By Dylan Deprey
The clock is ticking with the Nov. 8 Presidential election looming in the distance. As early voting is underway in Wisconsin, delegates are fighting to get voters out to the polls. The roaring chants of, “It’s time…it’s time…it’s time for a women in the White House,” and “Russ for Us… Russ for us,” shook the Wilson Theater downtown.
U.S. Senate candidate Russ Feingold invited Mass. Sen. Elizabeth Warren to join his campaign for the Democratic ticket in Madison and Milwaukee Oct. 7.
The candidates stressed the importance to vote Hillary Clinton for president and Russ Feingold for U.S. Senate.
Warren has been vocal about her opinion of Republican Presidential candidate Donald Trump, and held nothing back during the rally.
“He is a selfish little sleezeball,” Warren said.
As the second Presidential debate came to a close Sunday night, it seemed that the scandals circling above both presidential candidates buried the issues that have been seemingly lost in a multimedia firestorm.
Underneath the highly televised 2005 locker room recording scandal involving Donald Trump making elicit comments about women released later Friday evening, and the Internet trolling Hillary Clinton for her faltering health are just the tip of the iceberg for political mudslinging.
During the rally, Feingold said that over his travels across the 72 counties in Wisconsin he listened to middle class and working families and the biggest issue: just being able to pay the bills.
“They are working hard, they deserve it, its time to honor their work instead of just trying to divide people and demonize what people do,” Feingold said.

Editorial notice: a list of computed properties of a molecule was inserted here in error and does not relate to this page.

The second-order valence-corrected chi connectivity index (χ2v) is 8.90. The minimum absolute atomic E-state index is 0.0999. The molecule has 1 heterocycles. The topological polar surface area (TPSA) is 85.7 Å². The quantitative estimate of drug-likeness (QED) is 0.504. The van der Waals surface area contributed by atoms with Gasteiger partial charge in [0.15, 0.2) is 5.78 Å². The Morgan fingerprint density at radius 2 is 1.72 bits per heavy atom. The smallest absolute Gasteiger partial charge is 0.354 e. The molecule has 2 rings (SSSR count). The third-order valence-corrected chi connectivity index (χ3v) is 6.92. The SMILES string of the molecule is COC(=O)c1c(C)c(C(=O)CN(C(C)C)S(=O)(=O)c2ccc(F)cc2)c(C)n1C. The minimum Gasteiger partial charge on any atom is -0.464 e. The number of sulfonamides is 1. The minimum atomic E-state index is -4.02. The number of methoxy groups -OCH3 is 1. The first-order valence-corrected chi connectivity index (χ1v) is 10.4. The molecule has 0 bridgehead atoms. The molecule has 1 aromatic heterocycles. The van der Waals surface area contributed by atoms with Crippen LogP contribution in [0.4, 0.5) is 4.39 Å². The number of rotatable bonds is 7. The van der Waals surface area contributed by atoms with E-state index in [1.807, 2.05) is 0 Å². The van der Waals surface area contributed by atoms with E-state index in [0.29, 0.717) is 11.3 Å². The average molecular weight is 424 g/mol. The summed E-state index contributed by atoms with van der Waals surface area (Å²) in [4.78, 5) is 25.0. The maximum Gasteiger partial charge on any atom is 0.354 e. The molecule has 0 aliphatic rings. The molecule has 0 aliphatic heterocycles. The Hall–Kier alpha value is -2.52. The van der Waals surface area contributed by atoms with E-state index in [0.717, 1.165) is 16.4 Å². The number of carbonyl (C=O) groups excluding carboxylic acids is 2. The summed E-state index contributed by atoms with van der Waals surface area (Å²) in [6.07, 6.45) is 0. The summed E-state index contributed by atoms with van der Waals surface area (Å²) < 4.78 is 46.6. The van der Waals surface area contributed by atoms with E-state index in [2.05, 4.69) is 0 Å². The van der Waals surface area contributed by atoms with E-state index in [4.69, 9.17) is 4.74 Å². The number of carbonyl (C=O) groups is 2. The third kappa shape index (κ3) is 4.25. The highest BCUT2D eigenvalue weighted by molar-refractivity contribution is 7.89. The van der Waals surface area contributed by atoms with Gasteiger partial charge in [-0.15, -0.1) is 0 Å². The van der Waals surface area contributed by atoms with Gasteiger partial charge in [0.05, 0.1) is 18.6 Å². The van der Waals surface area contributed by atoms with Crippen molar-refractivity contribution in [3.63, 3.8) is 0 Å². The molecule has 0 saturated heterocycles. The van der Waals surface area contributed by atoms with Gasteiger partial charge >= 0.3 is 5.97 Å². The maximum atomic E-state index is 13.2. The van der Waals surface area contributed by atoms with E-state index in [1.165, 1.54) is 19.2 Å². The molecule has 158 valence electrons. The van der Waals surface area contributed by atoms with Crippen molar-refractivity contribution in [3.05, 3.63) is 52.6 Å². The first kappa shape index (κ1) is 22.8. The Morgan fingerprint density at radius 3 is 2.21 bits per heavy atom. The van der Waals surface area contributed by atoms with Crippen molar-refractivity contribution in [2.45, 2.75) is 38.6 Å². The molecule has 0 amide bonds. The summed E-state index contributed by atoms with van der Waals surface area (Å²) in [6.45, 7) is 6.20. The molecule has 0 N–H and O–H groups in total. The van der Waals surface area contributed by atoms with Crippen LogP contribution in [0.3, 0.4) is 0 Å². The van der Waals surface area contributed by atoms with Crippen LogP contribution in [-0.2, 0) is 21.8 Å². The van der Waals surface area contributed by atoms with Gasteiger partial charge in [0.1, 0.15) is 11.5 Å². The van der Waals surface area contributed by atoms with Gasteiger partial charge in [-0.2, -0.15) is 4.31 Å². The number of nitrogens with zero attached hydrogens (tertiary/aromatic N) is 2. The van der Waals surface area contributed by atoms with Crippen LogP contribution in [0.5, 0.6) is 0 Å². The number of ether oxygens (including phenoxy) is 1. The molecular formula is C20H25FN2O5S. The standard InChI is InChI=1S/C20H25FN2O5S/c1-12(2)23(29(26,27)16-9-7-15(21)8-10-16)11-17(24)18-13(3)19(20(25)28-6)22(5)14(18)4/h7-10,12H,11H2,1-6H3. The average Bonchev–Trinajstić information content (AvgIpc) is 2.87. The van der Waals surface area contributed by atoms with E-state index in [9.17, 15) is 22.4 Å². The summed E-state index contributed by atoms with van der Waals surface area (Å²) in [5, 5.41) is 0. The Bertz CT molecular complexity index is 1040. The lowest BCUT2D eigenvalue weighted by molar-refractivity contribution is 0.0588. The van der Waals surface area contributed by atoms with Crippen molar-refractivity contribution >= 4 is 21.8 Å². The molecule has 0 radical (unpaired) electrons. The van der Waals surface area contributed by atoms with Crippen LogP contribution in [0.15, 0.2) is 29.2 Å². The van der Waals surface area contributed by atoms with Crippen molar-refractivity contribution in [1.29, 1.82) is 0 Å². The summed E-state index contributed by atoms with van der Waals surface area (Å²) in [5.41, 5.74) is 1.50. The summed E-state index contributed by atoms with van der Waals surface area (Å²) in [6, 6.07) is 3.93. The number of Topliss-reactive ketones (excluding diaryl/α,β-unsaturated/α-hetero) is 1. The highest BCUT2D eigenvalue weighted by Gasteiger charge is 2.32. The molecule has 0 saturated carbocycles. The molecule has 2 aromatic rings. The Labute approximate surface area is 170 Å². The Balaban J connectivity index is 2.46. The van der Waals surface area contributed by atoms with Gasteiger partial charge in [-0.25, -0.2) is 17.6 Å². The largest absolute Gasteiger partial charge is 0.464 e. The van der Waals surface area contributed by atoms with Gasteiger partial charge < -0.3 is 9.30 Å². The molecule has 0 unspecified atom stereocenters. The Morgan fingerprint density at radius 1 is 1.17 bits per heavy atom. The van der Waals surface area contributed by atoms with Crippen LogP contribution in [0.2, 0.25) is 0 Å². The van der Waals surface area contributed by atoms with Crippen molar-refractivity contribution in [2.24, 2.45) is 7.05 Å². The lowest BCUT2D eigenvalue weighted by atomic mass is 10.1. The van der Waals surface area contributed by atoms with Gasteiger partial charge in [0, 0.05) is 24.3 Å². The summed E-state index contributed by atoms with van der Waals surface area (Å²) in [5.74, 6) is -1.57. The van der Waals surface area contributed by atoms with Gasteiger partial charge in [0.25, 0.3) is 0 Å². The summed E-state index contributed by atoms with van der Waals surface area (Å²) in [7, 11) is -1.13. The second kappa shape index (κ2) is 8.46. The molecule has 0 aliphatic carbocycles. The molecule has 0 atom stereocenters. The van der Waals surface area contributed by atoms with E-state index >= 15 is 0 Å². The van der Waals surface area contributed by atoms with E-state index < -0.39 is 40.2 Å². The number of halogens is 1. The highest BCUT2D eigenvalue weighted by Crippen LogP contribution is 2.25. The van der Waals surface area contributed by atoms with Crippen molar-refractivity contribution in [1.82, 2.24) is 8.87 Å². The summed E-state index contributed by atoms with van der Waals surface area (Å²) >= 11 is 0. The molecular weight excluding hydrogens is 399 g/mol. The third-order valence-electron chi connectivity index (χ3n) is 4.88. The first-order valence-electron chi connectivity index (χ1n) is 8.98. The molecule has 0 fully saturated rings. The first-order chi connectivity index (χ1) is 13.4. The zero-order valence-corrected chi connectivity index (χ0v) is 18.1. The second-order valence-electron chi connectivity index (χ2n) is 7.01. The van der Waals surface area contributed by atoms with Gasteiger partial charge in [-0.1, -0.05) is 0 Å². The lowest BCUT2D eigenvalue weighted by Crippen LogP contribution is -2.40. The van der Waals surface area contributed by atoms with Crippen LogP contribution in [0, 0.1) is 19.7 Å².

Sen. Warren attributed the current economic shut down of the middle class to the Republican Party during the Reagan administration in the ‘80s. The “trickle down” political economic system focused on business growth by cutting taxes and deregulation on Wall St. to incentivize big businesses and entrepreneurs to create more jobs.
Warren said that over the past fifty years the GDP has grown exponentially, but has left little to no money for those working for the top 10 percent.
Both candidates’ tax plans claim to focus heavily on rebuilding the working middle class.
Trump’s revised economic plan focuses on reducing taxes across the board, mandating that the top 10 percent pay their “fair share,” remove special interest loopholes to keep businesses in the US and reduce the cost of childcare by allowing parents to fully deduct their children.
Clinton’s plan slightly follows Trumps plan in changing the tax code and forcing a fair share surcharge for multimillionaires and billionaires to pay upfront.
Her plan is also similar in that it closes tax loopholes for big businesses and includes a tax relief plan for families. Her plan also involves cutting taxes on small businesses to allow for higher job growth.
According to a Tax Policy Center study released Oct. 11, Clinton’s tax plan would generate around $1.4 trillion in federal revenue over the next decade and around half the tax cuts would go to the bottom 80 percent.